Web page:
In The News - Print



Watchful Wait-listers

By David Epstein

Aug 23, 2008 (U.S. NEWS AND WORLD REPORT) -- Widener University used a wait list for the first time this year. SUNY New Paltz had 480 students wait-listed, up from 350 a year ago, and only about a dozen spots. Emory University had about 800 students on its active wait list for what turned out to be no spots at all.

In a year of record applications, thousands of students landed on wait lists--sometimes more than one. Is a particular college worth the wait? Maybe not; you need to bear in mind that colleges usually dole out all their financial aid before the last few spots open up. But if the answer is yes, it's time to write a follow-up letter that explains any weaknesses in your original application and stresses why you and your intended college are such a great fit.

Focus on failures.

In a competitive year, many qualified students are wait-listed because of a minor weakness that catches an admissions officer's eye. It could be something as simple as a grade in an AP class that isn't as good as the rest of their transcript.

Whatever it is--and many institutions will tell a student who calls to ask--it's time to address it directly. "Students and parents think they have to be perfect and only focus on strengths," says Bari Meltzer Norman, director of MyCollegeCounselor.com and a former admissions officer. "But when there's a clear deficiency, admissions officers need information to give you the benefit of the doubt."

The letter shouldn't make excuses ("This will never happen again" just doesn't sound genuine), but sometimes there's a good explanation.

“Colleges want to know if, say, there was a teacher switch in the middle of the year,” Norman says.  “That makes a difference.”

Several admissions directors said that students have successfully explained a grade simply by sharing what was going on in their life at the time. Colleges don't want long sob stories, but they do want to know if family circumstances or outside commitments played a part in a particular grade. The letter is a chance to describe an after-school job, volunteer work, or research that was very time consuming--and to make the most of it if you think the results will impress the college.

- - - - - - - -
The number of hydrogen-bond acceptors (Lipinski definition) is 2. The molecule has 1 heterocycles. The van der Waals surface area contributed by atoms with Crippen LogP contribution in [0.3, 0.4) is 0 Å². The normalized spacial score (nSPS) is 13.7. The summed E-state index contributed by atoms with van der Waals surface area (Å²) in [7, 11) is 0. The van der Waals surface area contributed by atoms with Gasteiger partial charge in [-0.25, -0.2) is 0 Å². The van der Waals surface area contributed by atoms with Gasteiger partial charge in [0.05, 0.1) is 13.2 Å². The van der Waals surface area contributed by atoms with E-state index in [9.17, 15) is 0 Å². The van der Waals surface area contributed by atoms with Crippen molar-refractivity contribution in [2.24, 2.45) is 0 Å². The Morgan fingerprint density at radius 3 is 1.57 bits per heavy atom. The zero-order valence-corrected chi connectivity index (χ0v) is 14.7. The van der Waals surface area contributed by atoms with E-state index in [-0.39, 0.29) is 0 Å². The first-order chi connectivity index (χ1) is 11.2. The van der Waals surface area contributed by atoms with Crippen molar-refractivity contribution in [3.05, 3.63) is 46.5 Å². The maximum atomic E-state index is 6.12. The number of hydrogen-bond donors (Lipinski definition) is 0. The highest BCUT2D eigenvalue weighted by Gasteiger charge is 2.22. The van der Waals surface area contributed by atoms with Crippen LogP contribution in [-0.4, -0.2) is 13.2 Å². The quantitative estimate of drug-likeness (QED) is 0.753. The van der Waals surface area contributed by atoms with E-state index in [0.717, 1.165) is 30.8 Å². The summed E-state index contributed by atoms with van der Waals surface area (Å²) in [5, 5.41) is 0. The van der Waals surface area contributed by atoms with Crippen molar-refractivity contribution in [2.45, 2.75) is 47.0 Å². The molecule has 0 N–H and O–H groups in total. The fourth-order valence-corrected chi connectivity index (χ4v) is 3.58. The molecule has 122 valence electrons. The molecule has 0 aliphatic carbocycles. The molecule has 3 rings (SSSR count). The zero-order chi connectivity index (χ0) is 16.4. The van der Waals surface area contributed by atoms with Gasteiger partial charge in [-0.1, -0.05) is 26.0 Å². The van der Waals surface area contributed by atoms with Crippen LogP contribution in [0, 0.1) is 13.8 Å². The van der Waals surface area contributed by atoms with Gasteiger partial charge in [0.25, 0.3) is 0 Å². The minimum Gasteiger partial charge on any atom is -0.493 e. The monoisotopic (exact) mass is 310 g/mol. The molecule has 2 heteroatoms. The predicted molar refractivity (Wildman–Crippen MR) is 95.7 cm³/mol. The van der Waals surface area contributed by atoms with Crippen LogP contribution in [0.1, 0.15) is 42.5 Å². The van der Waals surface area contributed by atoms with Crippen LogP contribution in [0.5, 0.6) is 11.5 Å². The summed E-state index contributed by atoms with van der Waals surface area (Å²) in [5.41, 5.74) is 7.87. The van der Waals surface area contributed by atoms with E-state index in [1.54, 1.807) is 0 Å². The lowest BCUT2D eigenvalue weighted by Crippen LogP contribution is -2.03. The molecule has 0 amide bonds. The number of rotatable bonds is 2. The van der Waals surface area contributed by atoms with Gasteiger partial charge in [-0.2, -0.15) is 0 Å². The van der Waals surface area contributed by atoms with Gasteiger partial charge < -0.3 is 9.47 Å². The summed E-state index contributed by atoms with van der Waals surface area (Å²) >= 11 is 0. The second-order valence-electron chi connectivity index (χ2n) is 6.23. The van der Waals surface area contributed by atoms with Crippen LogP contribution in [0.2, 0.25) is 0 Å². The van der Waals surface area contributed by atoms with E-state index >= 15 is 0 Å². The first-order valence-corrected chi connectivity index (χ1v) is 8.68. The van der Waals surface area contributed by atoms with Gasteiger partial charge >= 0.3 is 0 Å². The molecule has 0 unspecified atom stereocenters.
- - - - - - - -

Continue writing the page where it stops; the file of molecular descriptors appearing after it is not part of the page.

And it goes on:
If you're simply not as strong in math, for example, as in English, all is not lost. Colleges know that students have different talents. A college that already has strong math students might be looking to bolster other areas. "I know most students are attracted to your math and science," Norman said a student might write to a college, "but I'm attracted to your writing program."

Show them you care.

So many wait-listed students look similar on paper that the difference often comes down to which students can express genuine enthusiasm while explaining that they fit the particular college well.

In your letter, the best way to convey sincere interest is to show that you made the effort to speak with people, particularly current students, to find out about the college. If you talked to students and alumni on campus or at an off-campus event, that's even better.

Thomas Parker, dean of admission and financial aid at Amherst College, said that a good letter might begin: "When I visited Amherst and sat in on a neuroscience class, I was very impressed by ...."

One of the least helpful things you can do in a letter is to recite cliches about the institution's academic reputation. Admissions officers say they can tell when a student simply goes to the college website and paraphrases general information. Referring to a particular course of study, a professor who intrigues you, or an unusual opportunity for volunteer work is OK; regurgitating a college's own hype is not.

Of course, colleges want students who will attend if admitted off the wait list, so if you're wait-listed at your first choice you should be sure to point out that you'll jump at enrolling if accepted.

That said, each student has only one first choice, which raises the ethical question of what happens if you tell multiple colleges they're your top choice. There's no penalty for a student who does this, but Parker says it's "pretty creepy. That kid would be learning a bad lesson."

Experts say any student should realize that there are many colleges where he or she could be happy, so there's no need to feel bad about giving up on wait lists if an acceptance comes through.

Adam Holtzman, a high school senior from Florida, got offers for four wait lists but was accepted at Northwestern University and decided to skip the lists. "I like the size and location," Holtzman said of Northwestern. "And I just didn't want to wait anymore."

TIP

Don't waste time soliciting a recommendation letter from a distant connection like a faculty member your family barely knows. Admissions officers are rarely impressed.

< back